I think the most important thing is to know why one meditates; this is what gives the quality of the meditation and makes it of one order or another.

You may meditate to open yourself to the divine Force, you may meditate to reject the ordinary consciousness, you may meditate to enter the depths of your being, you may meditate to learn how to give yourself integrally; you may meditate for all kinds of things. You may meditate to enter into peace and calm and silence -this is what people generally do, but without much success. But you may also meditate to receive the Force of transformation, to discover the points to be transformed, to trace out the line of progress. And then you may also meditate for very practical reasons: when you have a difficulty to clear up, a solution to find, when you want help in some action or other. You may meditate for that too.

I think everyone has his own mode of meditation. But if one wants the meditation to be dynamic, one must have an aspiration for progress and the meditation must be done to help and fulfil this aspiration for progress. Then it becomes dynamic.The number of hours spent in meditation is no proof of spiritual progress. It is a proof of your progress when you no longer have to make an effort to meditate. Then you have rather to make an effort to stop meditating: it becomes difficult to stop meditation, difficult to stop thinking of the Divine, difficult to come down to the ordinary consciousness.

Then you are sure of progress, then you have made real progress when concentration in the Divine is the necessity of your life, when you cannot do without it, when it continues naturally from morning to night whatever you may be engaged in doing. Whether you sit down to meditation or go about and do things and work, what is required of you is consciousness; that is the one need -to be constantly conscious of the Divine.

But is not sitting down to meditation an indispensable discipline, and does it not give a more intense and concentrated union with the Divine?

That may be. But a discipline in itself is not what we are seeking. What we are seeking is to be concentrated on the Divine in all that we do, at all times, in all our acts and in every movement. There are some here who have been told to meditate; but also there are others who have not been asked to do any meditation at all. But it must not be thought that they are not progressing. They too follow a discipline, but it is of another nature. To work, to act with devotion and an inner consecration is also a spiritual discipline. The final aim is to be in constant union with the Divine, not only in meditation but in all circumstances and in all the active life.


We were born in the lap of Mother nature, lived with mother nature and grown with mother nature and will die in the lap of Mother nature. This caring mother nurtures us, loves us and is the guardian of our life so is she responsible for our health too. We believe that Nature has all the secret of our life so we follow a different system of medical health which is different from others like Allopathy and is known as "Naturopathy".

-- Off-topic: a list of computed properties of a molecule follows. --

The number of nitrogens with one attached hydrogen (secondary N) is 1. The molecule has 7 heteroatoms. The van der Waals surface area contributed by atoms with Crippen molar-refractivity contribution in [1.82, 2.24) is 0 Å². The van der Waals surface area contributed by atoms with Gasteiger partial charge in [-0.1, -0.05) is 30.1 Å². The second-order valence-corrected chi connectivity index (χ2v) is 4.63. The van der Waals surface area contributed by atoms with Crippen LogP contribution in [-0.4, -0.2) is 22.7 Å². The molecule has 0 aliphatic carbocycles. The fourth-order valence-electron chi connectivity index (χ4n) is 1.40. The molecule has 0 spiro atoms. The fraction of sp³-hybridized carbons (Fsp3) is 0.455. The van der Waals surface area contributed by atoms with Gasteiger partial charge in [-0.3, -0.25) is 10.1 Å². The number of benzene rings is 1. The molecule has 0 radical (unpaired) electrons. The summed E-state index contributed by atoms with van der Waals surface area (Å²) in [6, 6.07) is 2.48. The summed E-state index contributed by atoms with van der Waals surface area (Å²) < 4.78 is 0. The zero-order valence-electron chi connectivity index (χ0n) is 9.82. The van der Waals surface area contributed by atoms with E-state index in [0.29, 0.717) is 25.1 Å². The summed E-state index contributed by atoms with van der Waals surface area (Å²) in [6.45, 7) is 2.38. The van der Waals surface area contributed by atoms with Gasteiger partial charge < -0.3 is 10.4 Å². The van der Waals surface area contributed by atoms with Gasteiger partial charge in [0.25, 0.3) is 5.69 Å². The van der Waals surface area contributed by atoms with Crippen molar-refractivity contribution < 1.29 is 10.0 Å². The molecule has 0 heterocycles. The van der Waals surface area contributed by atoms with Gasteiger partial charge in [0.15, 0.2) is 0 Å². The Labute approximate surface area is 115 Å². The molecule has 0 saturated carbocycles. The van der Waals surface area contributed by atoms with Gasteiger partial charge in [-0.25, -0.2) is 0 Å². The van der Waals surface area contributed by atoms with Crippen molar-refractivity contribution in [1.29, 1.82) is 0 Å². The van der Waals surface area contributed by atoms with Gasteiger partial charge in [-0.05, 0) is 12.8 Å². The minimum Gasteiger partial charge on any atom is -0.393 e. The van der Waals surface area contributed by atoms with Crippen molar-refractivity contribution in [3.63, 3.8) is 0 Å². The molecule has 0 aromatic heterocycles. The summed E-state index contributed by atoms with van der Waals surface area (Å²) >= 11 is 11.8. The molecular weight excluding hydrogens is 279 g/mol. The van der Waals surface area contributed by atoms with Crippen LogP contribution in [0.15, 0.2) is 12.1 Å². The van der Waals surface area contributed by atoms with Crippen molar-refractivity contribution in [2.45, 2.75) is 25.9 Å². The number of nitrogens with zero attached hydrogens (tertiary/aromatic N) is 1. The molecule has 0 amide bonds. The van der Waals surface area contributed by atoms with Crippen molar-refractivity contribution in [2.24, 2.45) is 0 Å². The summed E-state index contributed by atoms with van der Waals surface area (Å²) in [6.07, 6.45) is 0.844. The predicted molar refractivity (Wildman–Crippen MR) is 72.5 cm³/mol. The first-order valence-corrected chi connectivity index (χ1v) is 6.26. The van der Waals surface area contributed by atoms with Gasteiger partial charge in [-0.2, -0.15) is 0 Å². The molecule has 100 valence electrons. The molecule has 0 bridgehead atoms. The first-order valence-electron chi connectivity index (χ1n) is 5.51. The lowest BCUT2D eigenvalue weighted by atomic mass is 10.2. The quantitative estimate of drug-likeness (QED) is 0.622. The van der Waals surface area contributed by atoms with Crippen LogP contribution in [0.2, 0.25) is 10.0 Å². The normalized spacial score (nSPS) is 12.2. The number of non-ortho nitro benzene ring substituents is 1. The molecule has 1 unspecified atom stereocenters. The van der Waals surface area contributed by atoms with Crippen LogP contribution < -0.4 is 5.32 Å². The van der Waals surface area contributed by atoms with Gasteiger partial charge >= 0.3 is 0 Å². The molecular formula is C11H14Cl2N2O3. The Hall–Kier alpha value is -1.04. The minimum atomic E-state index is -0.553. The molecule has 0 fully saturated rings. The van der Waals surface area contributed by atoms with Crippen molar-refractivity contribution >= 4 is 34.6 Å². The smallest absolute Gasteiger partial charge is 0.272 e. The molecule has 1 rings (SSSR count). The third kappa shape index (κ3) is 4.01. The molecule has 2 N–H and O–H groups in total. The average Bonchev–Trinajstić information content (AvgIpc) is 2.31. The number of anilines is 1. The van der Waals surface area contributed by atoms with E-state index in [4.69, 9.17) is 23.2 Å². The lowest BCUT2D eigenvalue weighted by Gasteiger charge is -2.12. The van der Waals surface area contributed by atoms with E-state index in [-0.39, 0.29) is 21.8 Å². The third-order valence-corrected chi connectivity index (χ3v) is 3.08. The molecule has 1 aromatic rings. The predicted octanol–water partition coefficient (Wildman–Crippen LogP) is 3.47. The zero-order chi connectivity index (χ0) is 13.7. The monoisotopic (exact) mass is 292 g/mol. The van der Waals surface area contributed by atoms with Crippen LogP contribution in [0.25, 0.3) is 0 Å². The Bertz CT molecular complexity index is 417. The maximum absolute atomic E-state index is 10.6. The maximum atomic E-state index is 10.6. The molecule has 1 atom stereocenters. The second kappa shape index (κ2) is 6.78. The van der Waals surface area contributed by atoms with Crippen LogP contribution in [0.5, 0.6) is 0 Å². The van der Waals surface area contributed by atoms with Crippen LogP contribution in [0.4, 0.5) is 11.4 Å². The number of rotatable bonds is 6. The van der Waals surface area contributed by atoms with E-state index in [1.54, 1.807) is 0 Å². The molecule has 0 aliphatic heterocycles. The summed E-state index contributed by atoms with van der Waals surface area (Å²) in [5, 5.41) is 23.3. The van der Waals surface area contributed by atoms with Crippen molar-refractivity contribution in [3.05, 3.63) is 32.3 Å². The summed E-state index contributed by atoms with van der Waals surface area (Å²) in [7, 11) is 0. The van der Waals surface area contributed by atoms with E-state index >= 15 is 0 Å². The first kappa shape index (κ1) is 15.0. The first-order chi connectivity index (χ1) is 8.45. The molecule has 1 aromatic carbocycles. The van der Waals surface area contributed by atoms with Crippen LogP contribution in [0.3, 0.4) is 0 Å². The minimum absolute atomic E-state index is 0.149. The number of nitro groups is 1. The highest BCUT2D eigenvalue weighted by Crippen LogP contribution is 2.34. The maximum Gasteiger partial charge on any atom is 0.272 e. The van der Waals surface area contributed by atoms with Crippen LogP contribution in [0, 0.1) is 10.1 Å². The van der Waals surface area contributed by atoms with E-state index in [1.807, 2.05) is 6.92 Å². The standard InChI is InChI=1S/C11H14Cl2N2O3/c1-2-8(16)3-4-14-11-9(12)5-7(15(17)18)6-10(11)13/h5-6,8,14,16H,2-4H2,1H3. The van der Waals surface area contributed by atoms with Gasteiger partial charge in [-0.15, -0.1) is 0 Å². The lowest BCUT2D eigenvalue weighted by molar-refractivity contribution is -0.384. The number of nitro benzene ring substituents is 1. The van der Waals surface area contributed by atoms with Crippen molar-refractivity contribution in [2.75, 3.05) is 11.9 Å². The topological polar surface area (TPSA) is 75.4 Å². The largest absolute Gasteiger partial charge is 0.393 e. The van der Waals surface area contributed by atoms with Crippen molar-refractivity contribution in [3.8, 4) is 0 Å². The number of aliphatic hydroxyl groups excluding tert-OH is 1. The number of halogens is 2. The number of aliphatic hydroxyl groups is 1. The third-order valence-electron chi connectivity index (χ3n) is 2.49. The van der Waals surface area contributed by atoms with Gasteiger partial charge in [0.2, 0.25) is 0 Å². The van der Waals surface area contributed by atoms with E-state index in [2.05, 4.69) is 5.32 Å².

Naturopathy believes that the body is made from 5 agents, namely; sky, water, fire, mud and air. Although many processes are too complicated and vast and treatment is like secret but the cure of many have been possible through naturopathy along with Ayurveda. Naturopathy is the treatement without any side effects and it's a slow but sure process.

Naturopathy is a philosophy. It is the system of treatment in which 7 elements are used to restore the health of a patient. It says all disease are same, their causes are same and the treatements are same. The causes of the diseases are the presence of foreign matter, which can be cured by the seven fundamental elements of the Earth. It believes nature itself is a doctor, but people are ignorant about it.

In Ashram is Dr. Srijana Bhusal(N.D, Y.D Gorakhpur) who is incharge of the Naturopathy and Yoga department. She, from her knowledge and experiences cures guarantees the treatment of the following diseases.

Cured here

Lumbago, Gout, Sciatica, Paralysis, Ulcer, Painful Menstruation, Leucorrhoea, Constipation, Pneumonia, Eczema, Acidity, Fever, Typhoid, High B.P, Tuberculosis, Asthma, Hernia, Diabetes, Jaundice, Obesity, Diarrhoea, Stomach ache, Piles, Tonsilitis, Pyorrhea, Sinusitis, Eye disease, Headache, Allergy, Ear diseases.

Facilities available

Steam bath, Advanced massage, Accupressure, Tub bath, Miotherapy, Yogic special course, Mud therapy, Urine Therapy, Yoga nidra, Spiritual discourse, Meditation, Dugdha Kalpa (Milk treatment), Hydrotherapy.

Certain time is required for each of the diseases mentioned above.

Contact Us

Pink Mountain Travels and Excursions Pvt. Ltd.

Address: Bhagwatisthan,Thamel,Kathmandu,Nepal
Mobile No.: +977-9851018660
Email: [email protected]